Jack’s Mid-Missouri Memories: “Mom Was a Riveter Too”
Everyone has heard about “Rosie the Riveter.” Well, my mother was a riveter too. She didn’t put planes or tanks together, but like Rosie, it was hard work done by hand, for not much pay, and it helped her win her own private war.
Mom Was a Riveter Too
In 1947, my mom was a young widow with two children to finish raising. When dad died, my sister was 12 and I was nine. Mom had no training, and it wasn’t easy to find work to pay the bills dad’s illness had left. In those days there were not many job opportunities in Sedalia, especially for women. There was plucking chickens at Swifts Inc, a sweat shop laundry, or J.A. Lamy’s Overall Factory. Mom felt lucky to be hired by Lamy’s, even at less than fifty cents an hour, because that paid the rent and kept us fed and clothed. Not in style, but we didn’t complain.
Mom was a riveter as I said; her job was to put that little brass rivet at the pressure points and pocket corners of denim pants. There were no machines for the job in those days, so it was all done by hand using an odd looking little hammer, a punch and lots of perspiration. The times made heroes, and rightfully so of those women, who worked in defense plants during the war. They worked hard hours to produce the materials the nation needed to fight, and contributed in no small part to this countries ultimate victory in WWII.
Mom battled in the post-war era, and the enemies called hunger and need were fought daily with her flat nosed hammer and punch of a riveter. It was not until I was grown that I realized how hard it must have been on her and other widowed mothers of that period, whether it was because of the war or other circumstances. Mom didn’t get any medals for her blisters or a citation for the long hours of work she put in on her riveting job, but she did raise two children during a very difficult period, when a woman had to work twice as hard for half the pay of men.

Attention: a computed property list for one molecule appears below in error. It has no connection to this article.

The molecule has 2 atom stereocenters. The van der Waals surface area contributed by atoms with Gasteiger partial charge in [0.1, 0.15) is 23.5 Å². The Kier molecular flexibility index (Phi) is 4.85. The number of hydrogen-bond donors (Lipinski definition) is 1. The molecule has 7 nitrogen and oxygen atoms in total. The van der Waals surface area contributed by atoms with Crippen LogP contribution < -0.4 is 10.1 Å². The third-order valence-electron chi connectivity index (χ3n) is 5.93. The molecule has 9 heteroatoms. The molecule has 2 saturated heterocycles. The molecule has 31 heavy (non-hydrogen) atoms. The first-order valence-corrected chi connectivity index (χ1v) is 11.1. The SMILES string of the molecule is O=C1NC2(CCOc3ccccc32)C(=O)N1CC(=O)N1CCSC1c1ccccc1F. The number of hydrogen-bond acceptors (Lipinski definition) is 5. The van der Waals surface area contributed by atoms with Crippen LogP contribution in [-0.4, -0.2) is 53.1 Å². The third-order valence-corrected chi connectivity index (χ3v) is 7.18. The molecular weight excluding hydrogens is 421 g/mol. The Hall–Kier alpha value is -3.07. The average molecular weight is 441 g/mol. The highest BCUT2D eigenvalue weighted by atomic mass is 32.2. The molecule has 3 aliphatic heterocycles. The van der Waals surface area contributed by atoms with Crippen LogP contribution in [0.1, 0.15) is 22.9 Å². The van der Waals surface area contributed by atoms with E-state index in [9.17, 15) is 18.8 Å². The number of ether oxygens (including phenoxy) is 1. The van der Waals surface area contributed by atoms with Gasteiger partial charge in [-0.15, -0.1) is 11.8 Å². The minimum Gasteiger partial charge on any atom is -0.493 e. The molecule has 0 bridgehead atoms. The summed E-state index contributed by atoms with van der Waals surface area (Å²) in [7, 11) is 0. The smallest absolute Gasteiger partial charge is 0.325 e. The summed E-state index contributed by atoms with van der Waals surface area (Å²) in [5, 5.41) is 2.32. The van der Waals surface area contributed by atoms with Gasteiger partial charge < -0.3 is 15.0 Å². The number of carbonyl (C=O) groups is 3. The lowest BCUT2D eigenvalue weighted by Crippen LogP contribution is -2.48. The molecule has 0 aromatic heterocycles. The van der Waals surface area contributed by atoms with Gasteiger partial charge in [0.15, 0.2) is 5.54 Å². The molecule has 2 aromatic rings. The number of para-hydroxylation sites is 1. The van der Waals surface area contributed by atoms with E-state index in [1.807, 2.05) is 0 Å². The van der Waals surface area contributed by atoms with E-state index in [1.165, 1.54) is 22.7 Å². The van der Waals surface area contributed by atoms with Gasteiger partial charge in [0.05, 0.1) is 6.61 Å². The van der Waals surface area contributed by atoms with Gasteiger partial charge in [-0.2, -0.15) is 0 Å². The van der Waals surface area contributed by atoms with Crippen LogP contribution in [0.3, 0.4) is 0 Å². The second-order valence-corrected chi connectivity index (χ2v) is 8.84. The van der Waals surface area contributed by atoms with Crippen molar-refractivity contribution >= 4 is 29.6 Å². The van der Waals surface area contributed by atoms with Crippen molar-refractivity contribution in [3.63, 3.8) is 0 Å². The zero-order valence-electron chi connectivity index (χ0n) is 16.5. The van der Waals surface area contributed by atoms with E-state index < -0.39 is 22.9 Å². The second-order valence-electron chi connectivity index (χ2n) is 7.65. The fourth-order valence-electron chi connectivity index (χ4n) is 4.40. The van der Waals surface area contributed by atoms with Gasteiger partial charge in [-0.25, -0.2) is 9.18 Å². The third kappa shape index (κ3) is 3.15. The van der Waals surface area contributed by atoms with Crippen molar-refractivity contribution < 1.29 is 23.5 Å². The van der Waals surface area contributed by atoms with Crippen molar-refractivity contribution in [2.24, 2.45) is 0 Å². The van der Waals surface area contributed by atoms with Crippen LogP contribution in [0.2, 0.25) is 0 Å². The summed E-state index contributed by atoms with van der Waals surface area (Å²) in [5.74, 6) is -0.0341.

I think her greatest achievement was teaching my sister and I the rule of a good work ethic that anything worth doing is worth doing right. She may not be famous like Rosie the Riveter, but she won the war that all parents wage to raise a family in difficult times, and I believe she thinks of her children and grandchildren as her medals and citations for a job well done.
Tune in to Jack Miller on Newstalk 1050 KSIS every Monday morning to hear excerpts from his book of Mid-Missouri memories, titled ‘Unhurried Days.’